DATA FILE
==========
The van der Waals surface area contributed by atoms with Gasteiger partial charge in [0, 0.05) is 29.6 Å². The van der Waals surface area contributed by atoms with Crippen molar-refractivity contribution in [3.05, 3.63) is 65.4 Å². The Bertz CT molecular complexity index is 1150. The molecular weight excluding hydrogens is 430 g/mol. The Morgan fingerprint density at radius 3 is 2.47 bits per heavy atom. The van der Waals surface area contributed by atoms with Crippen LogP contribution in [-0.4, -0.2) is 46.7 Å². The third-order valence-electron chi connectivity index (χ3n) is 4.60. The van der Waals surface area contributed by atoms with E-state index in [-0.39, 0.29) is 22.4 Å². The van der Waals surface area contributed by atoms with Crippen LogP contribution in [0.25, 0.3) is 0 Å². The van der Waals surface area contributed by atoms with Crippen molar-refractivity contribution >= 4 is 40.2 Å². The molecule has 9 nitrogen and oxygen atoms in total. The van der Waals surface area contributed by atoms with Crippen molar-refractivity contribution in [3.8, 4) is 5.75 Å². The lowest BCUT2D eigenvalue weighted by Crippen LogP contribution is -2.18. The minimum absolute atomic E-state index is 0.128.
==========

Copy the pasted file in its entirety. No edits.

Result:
The van der Waals surface area contributed by atoms with Gasteiger partial charge in [0, 0.05) is 29.6 Å². The van der Waals surface area contributed by atoms with Crippen molar-refractivity contribution in [3.05, 3.63) is 65.4 Å². The Bertz CT molecular complexity index is 1150. The molecular weight excluding hydrogens is 430 g/mol. The Morgan fingerprint density at radius 3 is 2.47 bits per heavy atom. The van der Waals surface area contributed by atoms with Crippen LogP contribution in [-0.4, -0.2) is 46.7 Å². The third-order valence-electron chi connectivity index (χ3n) is 4.60. The van der Waals surface area contributed by atoms with E-state index in [-0.39, 0.29) is 22.4 Å². The van der Waals surface area contributed by atoms with Crippen LogP contribution in [0.25, 0.3) is 0 Å². The van der Waals surface area contributed by atoms with Crippen molar-refractivity contribution >= 4 is 40.2 Å². The molecule has 9 nitrogen and oxygen atoms in total. The van der Waals surface area contributed by atoms with Crippen molar-refractivity contribution in [3.8, 4) is 5.75 Å². The lowest BCUT2D eigenvalue weighted by Crippen LogP contribution is -2.18. The minimum absolute atomic E-state index is 0.128.